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Biotech Boost for Nanoelectronics

Proteins seen as a versatile platform for making tiny wires.

To keep getting faster, electronics must eventually shrink down to the nanoscale. But making wires and switches that small is no easy feat. Biological molecules, with their ability to self-assemble, offer one promising approach. In research done at the University of Chicago, scientists have engineered proteins to form cores for gold wires only 80 nanometers wide.

The researchers started with yeast prions-harmless cousins of the proteins that cause mad-cow disease. Under certain conditions, these prions spontaneously form highly stable fibrils. The team genetically engineered the fibrils to bind tightly to specially prepared gold nanoparticles. The result was fibrils dotted with gold blobs. To fill gaps between the blobs, the team added silver and then more gold, producing conducting wires. “One can imagine using them to build small-scale circuitry for computers, biosensors-there’s a whole world of things,” says geneticist Susan Lindquist, who collaborated on the project with physicist Heinrich Jaeger in Chicago and is now director of MIT’s Whitehead Institute for Biomedical Research. The work was described this spring in the Proceedings of the National Academy of Sciences.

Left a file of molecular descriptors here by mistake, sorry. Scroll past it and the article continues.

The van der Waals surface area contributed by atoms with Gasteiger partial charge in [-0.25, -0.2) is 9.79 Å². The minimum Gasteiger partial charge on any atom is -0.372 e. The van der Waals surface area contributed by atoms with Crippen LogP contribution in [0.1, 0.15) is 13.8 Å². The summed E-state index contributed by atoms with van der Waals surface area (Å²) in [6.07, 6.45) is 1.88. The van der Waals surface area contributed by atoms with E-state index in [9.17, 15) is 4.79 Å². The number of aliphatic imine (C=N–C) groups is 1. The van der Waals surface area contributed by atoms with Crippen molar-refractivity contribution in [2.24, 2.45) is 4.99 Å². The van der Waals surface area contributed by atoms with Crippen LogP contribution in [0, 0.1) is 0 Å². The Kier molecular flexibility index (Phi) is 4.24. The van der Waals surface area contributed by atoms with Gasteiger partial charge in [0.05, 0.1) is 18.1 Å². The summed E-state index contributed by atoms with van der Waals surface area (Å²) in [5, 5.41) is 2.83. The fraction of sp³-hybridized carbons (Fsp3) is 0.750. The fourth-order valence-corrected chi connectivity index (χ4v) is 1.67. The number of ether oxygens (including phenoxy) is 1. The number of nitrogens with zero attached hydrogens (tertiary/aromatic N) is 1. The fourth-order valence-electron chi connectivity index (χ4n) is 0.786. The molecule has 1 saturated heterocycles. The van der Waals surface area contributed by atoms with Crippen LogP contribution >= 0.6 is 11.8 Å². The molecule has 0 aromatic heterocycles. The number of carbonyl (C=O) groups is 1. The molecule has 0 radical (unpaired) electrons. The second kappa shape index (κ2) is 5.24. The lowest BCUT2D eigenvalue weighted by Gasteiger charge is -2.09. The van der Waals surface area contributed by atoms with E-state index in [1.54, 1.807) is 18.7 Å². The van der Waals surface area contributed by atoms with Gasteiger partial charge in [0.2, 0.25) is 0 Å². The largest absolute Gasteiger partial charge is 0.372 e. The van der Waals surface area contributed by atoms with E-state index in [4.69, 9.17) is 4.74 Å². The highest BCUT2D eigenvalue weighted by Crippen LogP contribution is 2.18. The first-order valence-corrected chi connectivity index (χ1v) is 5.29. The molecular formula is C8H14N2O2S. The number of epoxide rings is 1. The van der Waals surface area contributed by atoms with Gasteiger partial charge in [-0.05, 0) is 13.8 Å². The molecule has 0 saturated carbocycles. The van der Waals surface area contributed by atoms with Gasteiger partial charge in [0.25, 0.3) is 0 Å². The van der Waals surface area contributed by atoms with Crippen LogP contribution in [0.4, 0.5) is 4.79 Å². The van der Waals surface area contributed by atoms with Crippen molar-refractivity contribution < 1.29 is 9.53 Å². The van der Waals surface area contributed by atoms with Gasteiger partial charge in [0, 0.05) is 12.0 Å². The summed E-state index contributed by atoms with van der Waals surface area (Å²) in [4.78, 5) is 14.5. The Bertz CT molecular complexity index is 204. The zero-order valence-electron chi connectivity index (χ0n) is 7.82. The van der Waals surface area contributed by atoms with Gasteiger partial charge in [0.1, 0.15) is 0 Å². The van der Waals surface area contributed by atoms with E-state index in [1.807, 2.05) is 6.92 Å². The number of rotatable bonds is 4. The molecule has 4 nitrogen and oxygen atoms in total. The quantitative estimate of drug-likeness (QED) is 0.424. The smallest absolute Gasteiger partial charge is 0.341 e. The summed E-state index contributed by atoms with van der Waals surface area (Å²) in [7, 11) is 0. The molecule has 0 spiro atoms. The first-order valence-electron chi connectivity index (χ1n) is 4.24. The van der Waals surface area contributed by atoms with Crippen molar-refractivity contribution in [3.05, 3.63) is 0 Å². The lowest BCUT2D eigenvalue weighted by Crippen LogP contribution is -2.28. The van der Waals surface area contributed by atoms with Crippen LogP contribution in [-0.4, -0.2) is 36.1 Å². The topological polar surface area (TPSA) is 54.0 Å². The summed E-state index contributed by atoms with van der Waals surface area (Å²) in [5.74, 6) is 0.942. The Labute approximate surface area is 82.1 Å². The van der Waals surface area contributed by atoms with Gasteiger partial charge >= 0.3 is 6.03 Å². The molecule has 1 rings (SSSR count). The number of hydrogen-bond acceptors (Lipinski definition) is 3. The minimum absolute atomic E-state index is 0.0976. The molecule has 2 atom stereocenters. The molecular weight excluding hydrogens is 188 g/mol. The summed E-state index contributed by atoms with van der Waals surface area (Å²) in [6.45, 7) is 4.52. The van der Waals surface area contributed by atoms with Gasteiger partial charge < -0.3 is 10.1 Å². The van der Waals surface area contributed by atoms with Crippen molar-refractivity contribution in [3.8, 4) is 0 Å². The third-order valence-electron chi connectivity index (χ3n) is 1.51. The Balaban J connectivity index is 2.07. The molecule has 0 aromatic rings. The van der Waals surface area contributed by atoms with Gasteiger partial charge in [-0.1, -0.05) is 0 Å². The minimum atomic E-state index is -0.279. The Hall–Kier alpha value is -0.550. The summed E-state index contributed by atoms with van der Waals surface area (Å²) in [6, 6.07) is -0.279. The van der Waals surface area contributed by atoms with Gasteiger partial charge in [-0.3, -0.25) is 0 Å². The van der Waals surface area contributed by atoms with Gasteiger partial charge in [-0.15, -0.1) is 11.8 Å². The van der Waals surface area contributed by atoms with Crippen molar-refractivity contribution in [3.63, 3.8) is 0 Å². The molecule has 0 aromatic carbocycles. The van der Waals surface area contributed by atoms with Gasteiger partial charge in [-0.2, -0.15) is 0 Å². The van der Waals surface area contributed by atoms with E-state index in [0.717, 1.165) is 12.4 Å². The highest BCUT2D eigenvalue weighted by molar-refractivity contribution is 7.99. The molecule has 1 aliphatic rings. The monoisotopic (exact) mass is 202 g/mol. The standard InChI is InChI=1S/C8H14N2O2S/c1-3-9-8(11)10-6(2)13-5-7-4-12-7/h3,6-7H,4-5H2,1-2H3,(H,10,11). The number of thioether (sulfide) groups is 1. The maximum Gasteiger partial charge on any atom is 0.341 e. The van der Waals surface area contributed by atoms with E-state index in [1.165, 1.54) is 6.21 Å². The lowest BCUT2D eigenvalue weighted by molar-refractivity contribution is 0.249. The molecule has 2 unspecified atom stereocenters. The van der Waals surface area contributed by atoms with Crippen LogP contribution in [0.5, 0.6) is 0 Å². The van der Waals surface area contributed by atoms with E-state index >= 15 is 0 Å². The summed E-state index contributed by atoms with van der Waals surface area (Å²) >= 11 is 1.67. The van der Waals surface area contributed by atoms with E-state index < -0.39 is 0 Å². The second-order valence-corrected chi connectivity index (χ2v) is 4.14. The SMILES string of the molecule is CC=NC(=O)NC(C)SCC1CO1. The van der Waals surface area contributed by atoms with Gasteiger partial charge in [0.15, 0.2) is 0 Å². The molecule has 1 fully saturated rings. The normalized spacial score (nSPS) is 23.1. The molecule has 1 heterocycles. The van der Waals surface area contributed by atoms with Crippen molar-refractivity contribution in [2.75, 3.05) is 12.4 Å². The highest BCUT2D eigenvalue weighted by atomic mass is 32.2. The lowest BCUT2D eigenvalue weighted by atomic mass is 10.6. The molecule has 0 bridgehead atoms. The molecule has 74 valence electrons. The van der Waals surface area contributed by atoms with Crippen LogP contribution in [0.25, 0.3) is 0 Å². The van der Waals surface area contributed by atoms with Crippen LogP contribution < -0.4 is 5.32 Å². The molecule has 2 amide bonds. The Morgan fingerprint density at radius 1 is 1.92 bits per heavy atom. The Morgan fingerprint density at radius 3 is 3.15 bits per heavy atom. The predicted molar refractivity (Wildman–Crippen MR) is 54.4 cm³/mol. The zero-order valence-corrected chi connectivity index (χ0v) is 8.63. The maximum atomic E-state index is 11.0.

The prions have advantages over other biological molecules that researchers have so far tried to use for nanoelectronics. Merging silver with DNA, for example, has allowed scientists to make nanowires, which, thanks to DNA’s ability to specifically bind to complementary sequences, can then form circuitlike patterns. But the weak bonds between DNA strands tend to break easily. This is less of a problem for protein fibrils. “We think that proteins offer a whole realm of different capabilities,” Lindquist says.  Indeed, creating self-assembling nanostructures from proteins “is a very exciting area,” says Chris Dobson, a structural biologist at the University of Cambridge in England. His lab is using protein fibrils to build electronic materials and optical materials for telecommunications.

In collaboration with MIT materials chemist Angela Belcher, Lindquist’s group is already extending the work. Belcher’s lab has developed proteins that can bind to about 30 different electronic, magnetic, and optical materials, and then assemble the materials into structures. The goal is to integrate Belcher’s proteins into Lindquist’s self-assembly system to create a way to “grow” materials-such as semiconductors-where and in whatever patterns the researchers want. Though it’s impossible to predict how long it might take for the new techniques to make their way into industrial use, the research is setting a firm foundation for practical nanotechnology.

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